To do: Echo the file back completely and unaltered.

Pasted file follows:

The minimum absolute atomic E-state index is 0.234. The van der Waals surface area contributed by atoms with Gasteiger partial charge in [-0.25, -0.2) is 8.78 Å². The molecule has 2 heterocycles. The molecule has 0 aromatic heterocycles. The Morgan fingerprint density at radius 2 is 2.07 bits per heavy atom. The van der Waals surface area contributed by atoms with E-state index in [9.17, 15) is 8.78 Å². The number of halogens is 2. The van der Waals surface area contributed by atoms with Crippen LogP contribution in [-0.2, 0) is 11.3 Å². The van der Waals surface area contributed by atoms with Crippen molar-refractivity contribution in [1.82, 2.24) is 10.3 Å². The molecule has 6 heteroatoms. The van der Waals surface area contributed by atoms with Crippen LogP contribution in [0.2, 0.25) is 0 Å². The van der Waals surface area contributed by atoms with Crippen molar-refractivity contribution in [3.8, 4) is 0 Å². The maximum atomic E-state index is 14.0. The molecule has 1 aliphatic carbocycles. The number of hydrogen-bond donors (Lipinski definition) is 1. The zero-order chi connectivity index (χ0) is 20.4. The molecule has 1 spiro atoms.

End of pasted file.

The minimum absolute atomic E-state index is 0.234. The van der Waals surface area contributed by atoms with Gasteiger partial charge in [-0.25, -0.2) is 8.78 Å². The molecule has 2 heterocycles. The molecule has 0 aromatic heterocycles. The Morgan fingerprint density at radius 2 is 2.07 bits per heavy atom. The van der Waals surface area contributed by atoms with E-state index in [9.17, 15) is 8.78 Å². The number of halogens is 2. The van der Waals surface area contributed by atoms with Crippen LogP contribution in [-0.2, 0) is 11.3 Å². The van der Waals surface area contributed by atoms with Crippen molar-refractivity contribution in [1.82, 2.24) is 10.3 Å². The molecule has 6 heteroatoms. The van der Waals surface area contributed by atoms with Crippen LogP contribution in [0.2, 0.25) is 0 Å². The van der Waals surface area contributed by atoms with Crippen molar-refractivity contribution in [3.8, 4) is 0 Å². The maximum atomic E-state index is 14.0. The molecule has 1 aliphatic carbocycles. The number of hydrogen-bond donors (Lipinski definition) is 1. The zero-order chi connectivity index (χ0) is 20.4. The molecule has 1 spiro atoms.